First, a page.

Fishing Report - July 10, 2011 : FlyFish10k
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Naples Fly Fishing the 10,000 Islands
  Here in the Everglades, we live in one of the most unique places on earth.  This is a diverse and fragile ecosystem; all species are connected, from the River of Grass all the way to the Gulf of Mexico. We are proud to support global conservation efforts as members  of  One Percent for the Planet and support under-funded conservation efforts around the planet as well as here in in our own back yard.

We are located south of Naples, Florida at Port of the Islands and fly fish Naples, Marco Island, Everglades National Park and throughout the 10,000 Islands. We will work hard to provide you with the best fly fishing southwest Florida has to offer. 

Fly fishing is our passion and that is all we do.  Our fishing is some of the most diverse in the world offering anglers one of the most challenging fly fishing destinations anywhere.  We promote catch and release fishing for our game fish and know that these fish are far too important of a resource to be caught only once.  These are tough fish, often selective and spooky - pack your best cast along with your sunblock and come fish with us.    

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Call me at 239-272-8027 for an up to date fishing report.
We look forward to hearing from you,

Capt Bill Baldus

                
















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Fishing Report - July 10, 2011

by Capt. Bill Baldus on 07/10/11

   We have continued to receive much needed rain here in the Everglades and all of south Florida over the last week. The outflow of freshwater from our rivers have moved fish around and changed up our fishing.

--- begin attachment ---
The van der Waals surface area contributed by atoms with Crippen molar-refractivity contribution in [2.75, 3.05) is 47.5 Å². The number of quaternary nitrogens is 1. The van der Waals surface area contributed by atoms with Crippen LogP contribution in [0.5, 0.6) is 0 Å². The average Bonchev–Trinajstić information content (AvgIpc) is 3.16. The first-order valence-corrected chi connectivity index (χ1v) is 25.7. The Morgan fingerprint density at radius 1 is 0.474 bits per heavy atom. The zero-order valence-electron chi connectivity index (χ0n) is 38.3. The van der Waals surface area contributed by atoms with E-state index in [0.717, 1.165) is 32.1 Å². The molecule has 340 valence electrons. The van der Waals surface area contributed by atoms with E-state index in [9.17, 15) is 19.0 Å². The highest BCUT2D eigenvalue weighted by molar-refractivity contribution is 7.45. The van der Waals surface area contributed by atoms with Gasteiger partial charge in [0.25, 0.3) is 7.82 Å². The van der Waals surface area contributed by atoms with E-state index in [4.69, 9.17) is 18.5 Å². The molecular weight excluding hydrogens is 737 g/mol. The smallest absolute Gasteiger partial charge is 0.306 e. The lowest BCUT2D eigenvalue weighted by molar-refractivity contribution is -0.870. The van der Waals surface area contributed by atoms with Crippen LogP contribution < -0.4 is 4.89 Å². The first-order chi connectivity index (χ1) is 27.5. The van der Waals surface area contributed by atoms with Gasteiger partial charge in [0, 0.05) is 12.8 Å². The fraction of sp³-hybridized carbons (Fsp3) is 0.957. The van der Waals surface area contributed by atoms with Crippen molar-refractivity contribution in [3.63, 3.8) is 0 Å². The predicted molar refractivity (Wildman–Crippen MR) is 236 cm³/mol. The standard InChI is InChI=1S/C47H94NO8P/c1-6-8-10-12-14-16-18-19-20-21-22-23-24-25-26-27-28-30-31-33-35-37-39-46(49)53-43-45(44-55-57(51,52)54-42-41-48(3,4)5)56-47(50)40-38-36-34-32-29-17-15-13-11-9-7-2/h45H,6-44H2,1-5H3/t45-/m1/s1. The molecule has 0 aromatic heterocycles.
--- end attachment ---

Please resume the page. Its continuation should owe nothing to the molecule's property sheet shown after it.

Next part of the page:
Jim Wilson and I fished yesterday. We stopped at a couple rivers first thing looking for tarpon on the top of the incoming but found no fish showing. We could feel the south wind start to build as we made our way up the islands headed west. Our first stop, we spotted a big redfish cruising in a slough off a river but could not get a shot before he moved off into deeper water.

    Jim caught a small snook off the edge of an oyster bar. It is really good to see more of these juvenile snook after the fish kill due to the freeze of last year. We are also seeing larger snook, far more than last year at this time. We applaud the Florida Fish and Wildlife Commission for keeping the snook season closed on this coast for at least another year to let our stocks recover.

   The south wind had really cranked up by now. We stopped at a small bay and found a smaller red tipped up on some oysters. Jim made the cast but no interest as it moved into the trough.  As I polled out, we spotted a couple tarpon roll at the entrance to the bay. We waited, waited and waited some more; finally one rolled within reach, Jim took the shot but no take.

  A breezy day in the 10k, fished some old haunts, found a few fish and had a great time.

We will keep you posted,

Capt Bill


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